The twins Laila and Leili could count as this as well. They swim, dive, fish and climb trees on their own. They're physically strong enough to knock a man unconscious with a projectile. And they were quite averse to their mother's lessons on domestic chores and crafts.
Training from Hell: Laila and Leili get put through rigorous training by their mother so that they can be prepared for their wifely (and later motherly duties) in less than a month. This includes teaching them how to cook and clean with efficiency, medicine and health, strength training, sewing and berating them with chickens when they mess up.
Trickster Twins: Laila and Leili are the epitome of this, though their tricks are rarely successful.
Tsundere: Pariya, since she is naturally awkward and used to being disliked by everyone for her outspokenness, blushes furiously when she meets a suitor but then starts shouting at him the next minute. Laila and Leili as well.
Twin Banter: Laila and Leili again. It actually serves as a real shock to them when they have a differing opinion.
Unmoving Plaid: Averted. Not only does Mori draw the patterns on their dresses, she draws it slightly differently between different panelsnote she redraws it every single time a pattern is used, even when the pattern reappears three panels under the first instance..
There are straight examples, however. The patterns on Saahman's and Farsahmi's clothes in Chapter 21, for example, are the same size in every frame, even if perspective and distance should make them appear smaller. These are mostly done for simpler patterns, however, as the more complex ones are the ones that get more lavish attention.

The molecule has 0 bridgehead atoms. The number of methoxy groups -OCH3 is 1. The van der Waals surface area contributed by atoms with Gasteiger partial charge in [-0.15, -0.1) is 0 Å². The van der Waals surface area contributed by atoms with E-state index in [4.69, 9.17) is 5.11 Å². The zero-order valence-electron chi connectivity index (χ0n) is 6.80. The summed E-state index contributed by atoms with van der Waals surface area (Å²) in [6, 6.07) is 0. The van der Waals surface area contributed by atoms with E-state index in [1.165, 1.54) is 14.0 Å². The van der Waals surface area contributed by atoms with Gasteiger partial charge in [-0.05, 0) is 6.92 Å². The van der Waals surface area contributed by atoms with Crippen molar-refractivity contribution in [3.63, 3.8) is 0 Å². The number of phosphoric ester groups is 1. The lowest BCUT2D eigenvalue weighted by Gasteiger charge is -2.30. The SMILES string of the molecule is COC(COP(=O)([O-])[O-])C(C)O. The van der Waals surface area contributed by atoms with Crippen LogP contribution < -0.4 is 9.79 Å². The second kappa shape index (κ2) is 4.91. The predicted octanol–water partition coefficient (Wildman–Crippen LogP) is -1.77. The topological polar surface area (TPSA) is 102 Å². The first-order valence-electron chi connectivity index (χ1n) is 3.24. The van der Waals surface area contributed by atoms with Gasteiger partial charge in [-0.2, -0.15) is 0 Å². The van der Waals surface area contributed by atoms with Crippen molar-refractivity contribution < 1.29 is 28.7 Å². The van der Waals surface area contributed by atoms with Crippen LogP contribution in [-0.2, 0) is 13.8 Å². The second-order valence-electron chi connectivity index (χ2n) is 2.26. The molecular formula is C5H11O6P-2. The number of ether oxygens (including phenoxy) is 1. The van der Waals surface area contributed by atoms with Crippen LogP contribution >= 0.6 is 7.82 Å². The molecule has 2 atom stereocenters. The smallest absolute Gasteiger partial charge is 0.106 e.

Unresolved Sexual Tension: Several cases, the first being between Amir and Karluk (the latter doesn't feel ready to consummate the marriage yet), and a second with Mr. Smith and Talas.
Victorious Childhood Friend: Laila and Leili end up engaged to their childhood friends Saahman and Farsahmi, respectively. Played with in that both pairs of siblings are at first unenthusiastic about it as they feel like they're just settling for each other at the behest of their parents. After they go on dates to get to know their respective fiancés, however, both sisters come to like what charm the boys hide behind their usual bored expressions and each becomes convinced that they got the better catch.
When He Smiles: The ecstatic smiles on Saahman's and Farsahmi's faces (which normally show either sarcasm or exasperation) at the end of their marriage reception in Chapter 26 actually stun the normally loud twins, now their wives, into silence.
Wife Husbandry: Or more accurately, Husband Husbandry. Karluk is twelve when he marries Amir, and she does guide him a bit into the more romantic aspects of marriage, although most of the time it seems she is willing to wait until he grows up.
Wise Beyond His Years: To modern sensibilities, twelve-year-old Karluk comes off as surprisingly mature for his age. In the setting, though, he's considered an adult and expected to act as such.
Woman Child: Amir, though it's more that she's innocent (and occasionally oblivious) rather than immature.
You All Share My Story: The "Young Bride" differs with every story arc. It started with Amir, then Talas, then Laila and Leili, and then Anis.